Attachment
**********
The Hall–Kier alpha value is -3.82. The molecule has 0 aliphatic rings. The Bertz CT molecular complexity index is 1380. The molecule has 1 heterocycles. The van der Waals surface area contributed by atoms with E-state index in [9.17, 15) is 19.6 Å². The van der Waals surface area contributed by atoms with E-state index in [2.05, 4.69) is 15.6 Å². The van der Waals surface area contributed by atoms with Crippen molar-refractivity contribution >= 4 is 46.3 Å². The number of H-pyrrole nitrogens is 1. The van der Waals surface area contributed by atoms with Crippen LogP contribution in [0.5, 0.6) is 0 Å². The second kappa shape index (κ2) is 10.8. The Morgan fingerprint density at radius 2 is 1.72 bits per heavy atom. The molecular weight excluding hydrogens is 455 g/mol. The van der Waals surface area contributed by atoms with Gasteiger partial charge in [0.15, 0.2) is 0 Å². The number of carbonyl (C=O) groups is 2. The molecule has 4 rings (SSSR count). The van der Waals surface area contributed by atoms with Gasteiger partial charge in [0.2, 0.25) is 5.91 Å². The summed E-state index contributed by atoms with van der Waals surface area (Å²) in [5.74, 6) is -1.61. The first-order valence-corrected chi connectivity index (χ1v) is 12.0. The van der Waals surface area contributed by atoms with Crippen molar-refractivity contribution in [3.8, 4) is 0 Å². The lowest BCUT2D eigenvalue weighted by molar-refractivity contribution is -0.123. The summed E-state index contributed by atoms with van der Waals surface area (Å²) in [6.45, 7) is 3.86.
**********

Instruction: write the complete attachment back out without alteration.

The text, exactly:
The Hall–Kier alpha value is -3.82. The molecule has 0 aliphatic rings. The Bertz CT molecular complexity index is 1380. The molecule has 1 heterocycles. The van der Waals surface area contributed by atoms with E-state index in [9.17, 15) is 19.6 Å². The van der Waals surface area contributed by atoms with E-state index in [2.05, 4.69) is 15.6 Å². The van der Waals surface area contributed by atoms with Crippen molar-refractivity contribution >= 4 is 46.3 Å². The number of H-pyrrole nitrogens is 1. The van der Waals surface area contributed by atoms with Crippen LogP contribution in [0.5, 0.6) is 0 Å². The second kappa shape index (κ2) is 10.8. The Morgan fingerprint density at radius 2 is 1.72 bits per heavy atom. The molecular weight excluding hydrogens is 455 g/mol. The van der Waals surface area contributed by atoms with Gasteiger partial charge in [0.15, 0.2) is 0 Å². The number of carbonyl (C=O) groups is 2. The molecule has 4 rings (SSSR count). The van der Waals surface area contributed by atoms with Gasteiger partial charge in [0.2, 0.25) is 5.91 Å². The summed E-state index contributed by atoms with van der Waals surface area (Å²) in [5.74, 6) is -1.61. The first-order valence-corrected chi connectivity index (χ1v) is 12.0. The van der Waals surface area contributed by atoms with Crippen molar-refractivity contribution in [3.8, 4) is 0 Å². The lowest BCUT2D eigenvalue weighted by molar-refractivity contribution is -0.123. The summed E-state index contributed by atoms with van der Waals surface area (Å²) in [6.45, 7) is 3.86.